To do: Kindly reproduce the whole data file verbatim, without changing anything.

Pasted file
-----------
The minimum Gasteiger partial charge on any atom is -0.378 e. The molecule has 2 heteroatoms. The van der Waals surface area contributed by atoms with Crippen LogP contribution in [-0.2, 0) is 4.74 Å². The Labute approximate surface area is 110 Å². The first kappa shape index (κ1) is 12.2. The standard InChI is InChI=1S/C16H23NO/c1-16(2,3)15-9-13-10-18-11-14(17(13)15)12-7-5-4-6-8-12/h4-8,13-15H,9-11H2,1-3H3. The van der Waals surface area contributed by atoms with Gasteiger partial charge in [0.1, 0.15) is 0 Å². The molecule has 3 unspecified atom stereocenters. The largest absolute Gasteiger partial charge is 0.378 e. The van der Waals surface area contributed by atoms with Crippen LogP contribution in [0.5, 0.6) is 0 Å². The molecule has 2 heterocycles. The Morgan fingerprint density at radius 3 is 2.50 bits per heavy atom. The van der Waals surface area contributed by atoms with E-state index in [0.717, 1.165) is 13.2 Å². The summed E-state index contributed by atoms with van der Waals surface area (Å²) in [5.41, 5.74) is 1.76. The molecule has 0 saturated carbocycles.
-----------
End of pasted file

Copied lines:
The minimum Gasteiger partial charge on any atom is -0.378 e. The molecule has 2 heteroatoms. The van der Waals surface area contributed by atoms with Crippen LogP contribution in [-0.2, 0) is 4.74 Å². The Labute approximate surface area is 110 Å². The first kappa shape index (κ1) is 12.2. The standard InChI is InChI=1S/C16H23NO/c1-16(2,3)15-9-13-10-18-11-14(17(13)15)12-7-5-4-6-8-12/h4-8,13-15H,9-11H2,1-3H3. The van der Waals surface area contributed by atoms with Gasteiger partial charge in [0.1, 0.15) is 0 Å². The molecule has 3 unspecified atom stereocenters. The largest absolute Gasteiger partial charge is 0.378 e. The van der Waals surface area contributed by atoms with Crippen LogP contribution in [0.5, 0.6) is 0 Å². The molecule has 2 heterocycles. The Morgan fingerprint density at radius 3 is 2.50 bits per heavy atom. The van der Waals surface area contributed by atoms with E-state index in [0.717, 1.165) is 13.2 Å². The summed E-state index contributed by atoms with van der Waals surface area (Å²) in [5.41, 5.74) is 1.76. The molecule has 0 saturated carbocycles.